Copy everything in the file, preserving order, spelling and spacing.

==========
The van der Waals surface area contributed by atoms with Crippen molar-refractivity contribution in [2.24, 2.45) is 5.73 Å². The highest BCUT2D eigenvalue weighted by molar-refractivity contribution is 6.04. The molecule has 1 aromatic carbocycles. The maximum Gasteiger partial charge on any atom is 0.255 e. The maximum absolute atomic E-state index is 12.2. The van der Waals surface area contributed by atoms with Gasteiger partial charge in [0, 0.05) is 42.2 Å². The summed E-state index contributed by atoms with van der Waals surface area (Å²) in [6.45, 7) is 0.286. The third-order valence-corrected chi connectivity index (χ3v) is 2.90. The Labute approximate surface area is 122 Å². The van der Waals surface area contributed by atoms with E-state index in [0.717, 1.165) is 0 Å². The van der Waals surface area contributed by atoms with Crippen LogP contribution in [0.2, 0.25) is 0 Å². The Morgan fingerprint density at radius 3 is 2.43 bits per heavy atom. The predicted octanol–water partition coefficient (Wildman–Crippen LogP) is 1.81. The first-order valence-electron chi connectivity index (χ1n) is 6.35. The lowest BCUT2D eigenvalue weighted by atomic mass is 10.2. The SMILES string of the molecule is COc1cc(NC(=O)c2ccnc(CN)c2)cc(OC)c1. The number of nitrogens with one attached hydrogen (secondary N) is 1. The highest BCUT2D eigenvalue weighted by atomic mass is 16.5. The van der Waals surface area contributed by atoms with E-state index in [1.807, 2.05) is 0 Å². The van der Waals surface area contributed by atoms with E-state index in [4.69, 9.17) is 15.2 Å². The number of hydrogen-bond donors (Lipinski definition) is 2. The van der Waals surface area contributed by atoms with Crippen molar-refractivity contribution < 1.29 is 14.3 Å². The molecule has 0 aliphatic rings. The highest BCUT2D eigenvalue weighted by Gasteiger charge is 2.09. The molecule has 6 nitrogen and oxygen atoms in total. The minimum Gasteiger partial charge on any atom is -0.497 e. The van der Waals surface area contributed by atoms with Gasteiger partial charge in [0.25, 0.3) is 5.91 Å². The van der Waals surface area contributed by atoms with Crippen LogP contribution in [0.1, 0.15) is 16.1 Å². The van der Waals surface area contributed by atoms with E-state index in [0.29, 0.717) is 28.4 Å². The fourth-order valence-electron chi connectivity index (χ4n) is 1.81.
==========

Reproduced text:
The van der Waals surface area contributed by atoms with Crippen molar-refractivity contribution in [2.24, 2.45) is 5.73 Å². The highest BCUT2D eigenvalue weighted by molar-refractivity contribution is 6.04. The molecule has 1 aromatic carbocycles. The maximum Gasteiger partial charge on any atom is 0.255 e. The maximum absolute atomic E-state index is 12.2. The van der Waals surface area contributed by atoms with Gasteiger partial charge in [0, 0.05) is 42.2 Å². The summed E-state index contributed by atoms with van der Waals surface area (Å²) in [6.45, 7) is 0.286. The third-order valence-corrected chi connectivity index (χ3v) is 2.90. The Labute approximate surface area is 122 Å². The van der Waals surface area contributed by atoms with E-state index in [0.717, 1.165) is 0 Å². The van der Waals surface area contributed by atoms with Crippen LogP contribution in [0.2, 0.25) is 0 Å². The Morgan fingerprint density at radius 3 is 2.43 bits per heavy atom. The predicted octanol–water partition coefficient (Wildman–Crippen LogP) is 1.81. The first-order valence-electron chi connectivity index (χ1n) is 6.35. The lowest BCUT2D eigenvalue weighted by atomic mass is 10.2. The SMILES string of the molecule is COc1cc(NC(=O)c2ccnc(CN)c2)cc(OC)c1. The number of nitrogens with one attached hydrogen (secondary N) is 1. The highest BCUT2D eigenvalue weighted by atomic mass is 16.5. The van der Waals surface area contributed by atoms with E-state index in [1.807, 2.05) is 0 Å². The van der Waals surface area contributed by atoms with E-state index in [4.69, 9.17) is 15.2 Å². The number of hydrogen-bond donors (Lipinski definition) is 2. The van der Waals surface area contributed by atoms with Crippen molar-refractivity contribution < 1.29 is 14.3 Å². The molecule has 0 aliphatic rings. The highest BCUT2D eigenvalue weighted by Gasteiger charge is 2.09. The molecule has 6 nitrogen and oxygen atoms in total. The minimum Gasteiger partial charge on any atom is -0.497 e. The van der Waals surface area contributed by atoms with Gasteiger partial charge in [0.25, 0.3) is 5.91 Å². The van der Waals surface area contributed by atoms with Crippen LogP contribution in [0.1, 0.15) is 16.1 Å². The van der Waals surface area contributed by atoms with E-state index in [0.29, 0.717) is 28.4 Å². The fourth-order valence-electron chi connectivity index (χ4n) is 1.81.